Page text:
I am sure you agree, but should I be?

I write this blog in WordPress and it gets published in both LinkedIn and Twitter. Sometimes I get a comment on either WordPress or LinkedIn and I feel good and sometimes reply with a short comment in response.

Anyway, last week I got a comment from Glenda, about my blog on disagreeing with people. She was not disagreeing with me, but rather pushing the conversation into a new space:

… Maybe your next one can be on how to respond when the shoe is on the other foot and someone else is disagreeing with us.

Glenda Mitchell

I read the comment and thought about it briefly. My initial view was that is is similar to when we hear something we disagree with. Later on though, I thought about it a bit more I realised that there are differences.

Hopefully Glenda does not mind me using her name here (I haven’t checked with her) – but to double down on my mistake, I thought I would share the difference between “Glenda disagreeing with me” and “some twitter person disagreeing with me” because I hate to admit it, but there is a world of difference.

When Glenda disagrees with me

Assuming you do not know Glenda or me very well, then I think it is useful for you to know two things:

  • Glenda and I first worked together many years ago and we have a long history of both agreeing and disagreeing; and
  • Glenda is particularly good at disagreeing.

Let me start with the second point.

By “good at disagreeing” I do not mean that Glenda disagrees a lot. I mean that she is very good at listening, forming a coherent view before commenting, and then speaking to people with respect.

All of this means that when Glenda disagrees with me she is responding to what I said, she is clear on what she is saying and she shows respect for me when she disagrees with something I have said.

Based on that, I would say that if someone is that eloquent in disagreeing with me then it is pretty easy for me to respond appropriately. The tougher question is how to respond when someone disagrees but is less eloquent:

  • They do not appear to have listened;
  • They did not make their point clearly; and
  • I perceived their response as rude, dismissive or arrogant.

That makes things a lot harder.

But let’s say that for some inexplicable reason, Glenda did respond ineloquently one day. It would probably still be OK, because we “have a long history of agreeing and disagreeing”.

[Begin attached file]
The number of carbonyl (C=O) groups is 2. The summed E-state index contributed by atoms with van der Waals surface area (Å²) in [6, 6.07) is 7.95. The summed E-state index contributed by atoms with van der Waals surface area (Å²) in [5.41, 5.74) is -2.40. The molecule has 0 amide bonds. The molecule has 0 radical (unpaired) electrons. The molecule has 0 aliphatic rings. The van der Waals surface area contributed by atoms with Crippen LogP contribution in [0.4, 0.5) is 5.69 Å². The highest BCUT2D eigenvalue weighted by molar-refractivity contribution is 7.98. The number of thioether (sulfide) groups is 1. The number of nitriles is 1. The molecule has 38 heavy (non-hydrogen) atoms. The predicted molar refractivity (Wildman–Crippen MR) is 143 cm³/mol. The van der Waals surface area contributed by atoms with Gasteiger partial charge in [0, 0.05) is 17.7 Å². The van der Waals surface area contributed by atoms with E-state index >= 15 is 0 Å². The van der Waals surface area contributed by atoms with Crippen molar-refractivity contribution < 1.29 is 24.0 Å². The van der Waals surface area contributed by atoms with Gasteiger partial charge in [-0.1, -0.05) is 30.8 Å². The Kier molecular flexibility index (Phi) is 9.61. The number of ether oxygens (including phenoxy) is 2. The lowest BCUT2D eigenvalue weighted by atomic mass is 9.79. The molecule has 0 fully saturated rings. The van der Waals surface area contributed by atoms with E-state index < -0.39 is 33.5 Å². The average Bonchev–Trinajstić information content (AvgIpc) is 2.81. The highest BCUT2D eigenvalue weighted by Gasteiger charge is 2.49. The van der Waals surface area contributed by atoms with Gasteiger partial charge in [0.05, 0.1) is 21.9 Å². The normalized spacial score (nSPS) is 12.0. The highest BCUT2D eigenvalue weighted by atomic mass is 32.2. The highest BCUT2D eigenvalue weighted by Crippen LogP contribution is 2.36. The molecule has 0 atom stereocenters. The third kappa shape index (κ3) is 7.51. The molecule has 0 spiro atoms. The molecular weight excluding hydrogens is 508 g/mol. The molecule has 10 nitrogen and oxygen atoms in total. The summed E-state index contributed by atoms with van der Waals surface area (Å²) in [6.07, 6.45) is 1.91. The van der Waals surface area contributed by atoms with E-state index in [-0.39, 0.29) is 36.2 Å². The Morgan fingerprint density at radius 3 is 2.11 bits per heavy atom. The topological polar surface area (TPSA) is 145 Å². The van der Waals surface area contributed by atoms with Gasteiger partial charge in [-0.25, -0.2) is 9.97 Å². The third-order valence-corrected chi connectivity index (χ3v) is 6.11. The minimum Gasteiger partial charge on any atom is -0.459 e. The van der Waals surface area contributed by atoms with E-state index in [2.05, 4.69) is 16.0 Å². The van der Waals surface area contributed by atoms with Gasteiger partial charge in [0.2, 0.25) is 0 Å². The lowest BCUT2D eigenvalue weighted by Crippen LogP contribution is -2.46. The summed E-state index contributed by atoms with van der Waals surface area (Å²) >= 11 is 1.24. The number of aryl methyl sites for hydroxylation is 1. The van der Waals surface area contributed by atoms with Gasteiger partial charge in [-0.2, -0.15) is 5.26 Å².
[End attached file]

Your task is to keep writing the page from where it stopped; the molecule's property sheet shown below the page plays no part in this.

The fact that Glenda and I have crossed paths many times, in different contexts and including situations with an element of conflict in them, means that we have often been in situations where we shared common viewpoints or we were pursuing common goals.

The weight of that history means that any single disagreement or unexpected reaction seems smaller in context than it would if it was our first ever discussion.

Similarly, we have disagreed often in the past. Many times this resulted in us discussing out points of disagreement and then coming to a better shared view at the end. Clearly, that sets up the expectation that the next disagreement will be the same.

As it turns out then, I am pretty good at disagreeing with Glenda, because it occurs in an ideal situation, optimised for me to feel safe to disagree and for me to expect that when Glenda disagrees with me, her view is coming from a good place and is still open for me to express my view.

A less ideal case study

Let’s make things a little tougher. What if:

  • We have not created trust through a long history of successful collaboration (and disagreement);
  • They do not appear to have listened;
  • They did not make their point clearly; and
  • I perceived their response as rude, dismissive or arrogant.

Psychological standing

People talk about psychological safety and a specific part of that is something we could call “Psychological Standing”, or the right to be heard in a specific situation.

I grew up in a family where we were allowed, even expected, to express our own views.